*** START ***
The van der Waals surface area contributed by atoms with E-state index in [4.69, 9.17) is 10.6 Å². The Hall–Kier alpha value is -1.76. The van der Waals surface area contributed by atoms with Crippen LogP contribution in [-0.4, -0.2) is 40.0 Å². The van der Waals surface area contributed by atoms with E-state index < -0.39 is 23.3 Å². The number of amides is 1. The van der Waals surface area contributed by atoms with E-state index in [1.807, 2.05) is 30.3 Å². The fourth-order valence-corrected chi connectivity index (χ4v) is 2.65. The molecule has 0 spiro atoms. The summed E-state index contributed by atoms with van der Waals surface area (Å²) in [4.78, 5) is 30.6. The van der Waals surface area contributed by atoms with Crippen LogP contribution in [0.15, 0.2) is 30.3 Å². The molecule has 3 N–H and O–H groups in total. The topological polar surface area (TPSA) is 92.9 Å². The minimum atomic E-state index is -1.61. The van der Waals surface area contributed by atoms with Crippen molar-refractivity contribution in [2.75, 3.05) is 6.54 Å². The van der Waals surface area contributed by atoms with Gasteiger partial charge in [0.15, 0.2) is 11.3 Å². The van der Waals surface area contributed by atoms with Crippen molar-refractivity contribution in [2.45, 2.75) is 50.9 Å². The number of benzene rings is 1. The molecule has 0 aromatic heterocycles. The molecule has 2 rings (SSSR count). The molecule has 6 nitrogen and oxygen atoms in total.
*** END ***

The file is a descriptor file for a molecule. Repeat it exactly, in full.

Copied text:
The van der Waals surface area contributed by atoms with E-state index in [4.69, 9.17) is 10.6 Å². The Hall–Kier alpha value is -1.76. The van der Waals surface area contributed by atoms with Crippen LogP contribution in [-0.4, -0.2) is 40.0 Å². The van der Waals surface area contributed by atoms with E-state index < -0.39 is 23.3 Å². The number of amides is 1. The van der Waals surface area contributed by atoms with E-state index in [1.807, 2.05) is 30.3 Å². The fourth-order valence-corrected chi connectivity index (χ4v) is 2.65. The molecule has 0 spiro atoms. The summed E-state index contributed by atoms with van der Waals surface area (Å²) in [4.78, 5) is 30.6. The van der Waals surface area contributed by atoms with Crippen LogP contribution in [0.15, 0.2) is 30.3 Å². The molecule has 3 N–H and O–H groups in total. The topological polar surface area (TPSA) is 92.9 Å². The minimum atomic E-state index is -1.61. The van der Waals surface area contributed by atoms with Crippen molar-refractivity contribution in [2.75, 3.05) is 6.54 Å². The van der Waals surface area contributed by atoms with Gasteiger partial charge in [0.15, 0.2) is 11.3 Å². The van der Waals surface area contributed by atoms with Crippen molar-refractivity contribution in [2.45, 2.75) is 50.9 Å². The number of benzene rings is 1. The molecule has 0 aromatic heterocycles. The molecule has 2 rings (SSSR count). The molecule has 6 nitrogen and oxygen atoms in total.